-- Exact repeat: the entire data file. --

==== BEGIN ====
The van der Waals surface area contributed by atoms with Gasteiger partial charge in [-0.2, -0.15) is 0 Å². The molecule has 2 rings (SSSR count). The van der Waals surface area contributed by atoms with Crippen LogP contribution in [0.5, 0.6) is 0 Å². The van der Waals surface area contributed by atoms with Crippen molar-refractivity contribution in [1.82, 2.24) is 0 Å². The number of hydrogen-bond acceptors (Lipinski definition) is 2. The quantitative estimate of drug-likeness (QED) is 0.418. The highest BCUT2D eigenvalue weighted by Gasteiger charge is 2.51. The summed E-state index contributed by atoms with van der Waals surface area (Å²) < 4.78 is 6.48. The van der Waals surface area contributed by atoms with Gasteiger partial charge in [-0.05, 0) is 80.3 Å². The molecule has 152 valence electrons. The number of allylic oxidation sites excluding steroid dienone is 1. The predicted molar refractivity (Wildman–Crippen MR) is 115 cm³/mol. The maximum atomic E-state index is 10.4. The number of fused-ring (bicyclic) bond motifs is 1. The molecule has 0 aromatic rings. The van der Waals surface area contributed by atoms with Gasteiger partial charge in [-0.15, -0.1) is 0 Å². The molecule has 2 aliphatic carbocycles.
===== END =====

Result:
The van der Waals surface area contributed by atoms with Gasteiger partial charge in [-0.2, -0.15) is 0 Å². The molecule has 2 rings (SSSR count). The van der Waals surface area contributed by atoms with Crippen LogP contribution in [0.5, 0.6) is 0 Å². The van der Waals surface area contributed by atoms with Crippen molar-refractivity contribution in [1.82, 2.24) is 0 Å². The number of hydrogen-bond acceptors (Lipinski definition) is 2. The quantitative estimate of drug-likeness (QED) is 0.418. The highest BCUT2D eigenvalue weighted by Gasteiger charge is 2.51. The summed E-state index contributed by atoms with van der Waals surface area (Å²) < 4.78 is 6.48. The van der Waals surface area contributed by atoms with Gasteiger partial charge in [-0.05, 0) is 80.3 Å². The molecule has 152 valence electrons. The number of allylic oxidation sites excluding steroid dienone is 1. The predicted molar refractivity (Wildman–Crippen MR) is 115 cm³/mol. The maximum atomic E-state index is 10.4. The number of fused-ring (bicyclic) bond motifs is 1. The molecule has 0 aromatic rings. The van der Waals surface area contributed by atoms with Gasteiger partial charge in [-0.15, -0.1) is 0 Å². The molecule has 2 aliphatic carbocycles.